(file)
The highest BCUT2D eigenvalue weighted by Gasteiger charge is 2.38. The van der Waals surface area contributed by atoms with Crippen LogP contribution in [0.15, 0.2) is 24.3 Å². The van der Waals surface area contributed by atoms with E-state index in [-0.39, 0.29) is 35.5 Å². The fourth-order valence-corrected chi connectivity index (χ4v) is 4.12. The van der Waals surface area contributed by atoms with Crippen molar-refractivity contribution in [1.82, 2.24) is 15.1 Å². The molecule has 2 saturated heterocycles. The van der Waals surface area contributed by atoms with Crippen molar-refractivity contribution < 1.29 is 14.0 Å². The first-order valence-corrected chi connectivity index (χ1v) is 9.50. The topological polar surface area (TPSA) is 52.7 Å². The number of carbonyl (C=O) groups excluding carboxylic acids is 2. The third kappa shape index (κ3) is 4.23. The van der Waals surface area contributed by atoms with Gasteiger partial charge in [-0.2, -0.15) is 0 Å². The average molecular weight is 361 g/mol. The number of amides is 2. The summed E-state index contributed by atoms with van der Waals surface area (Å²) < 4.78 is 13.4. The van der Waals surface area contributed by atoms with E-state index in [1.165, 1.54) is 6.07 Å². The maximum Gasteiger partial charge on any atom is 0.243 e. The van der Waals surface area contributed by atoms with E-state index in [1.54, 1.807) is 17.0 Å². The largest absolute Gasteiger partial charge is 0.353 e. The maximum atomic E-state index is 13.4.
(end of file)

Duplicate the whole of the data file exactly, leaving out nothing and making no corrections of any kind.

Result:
The highest BCUT2D eigenvalue weighted by Gasteiger charge is 2.38. The van der Waals surface area contributed by atoms with Crippen LogP contribution in [0.15, 0.2) is 24.3 Å². The van der Waals surface area contributed by atoms with E-state index in [-0.39, 0.29) is 35.5 Å². The fourth-order valence-corrected chi connectivity index (χ4v) is 4.12. The van der Waals surface area contributed by atoms with Crippen molar-refractivity contribution in [1.82, 2.24) is 15.1 Å². The molecule has 2 saturated heterocycles. The van der Waals surface area contributed by atoms with Crippen molar-refractivity contribution < 1.29 is 14.0 Å². The first-order valence-corrected chi connectivity index (χ1v) is 9.50. The topological polar surface area (TPSA) is 52.7 Å². The number of carbonyl (C=O) groups excluding carboxylic acids is 2. The third kappa shape index (κ3) is 4.23. The van der Waals surface area contributed by atoms with Gasteiger partial charge in [-0.2, -0.15) is 0 Å². The average molecular weight is 361 g/mol. The number of amides is 2. The summed E-state index contributed by atoms with van der Waals surface area (Å²) < 4.78 is 13.4. The van der Waals surface area contributed by atoms with E-state index in [1.165, 1.54) is 6.07 Å². The maximum Gasteiger partial charge on any atom is 0.243 e. The van der Waals surface area contributed by atoms with E-state index in [1.54, 1.807) is 17.0 Å². The largest absolute Gasteiger partial charge is 0.353 e. The maximum atomic E-state index is 13.4.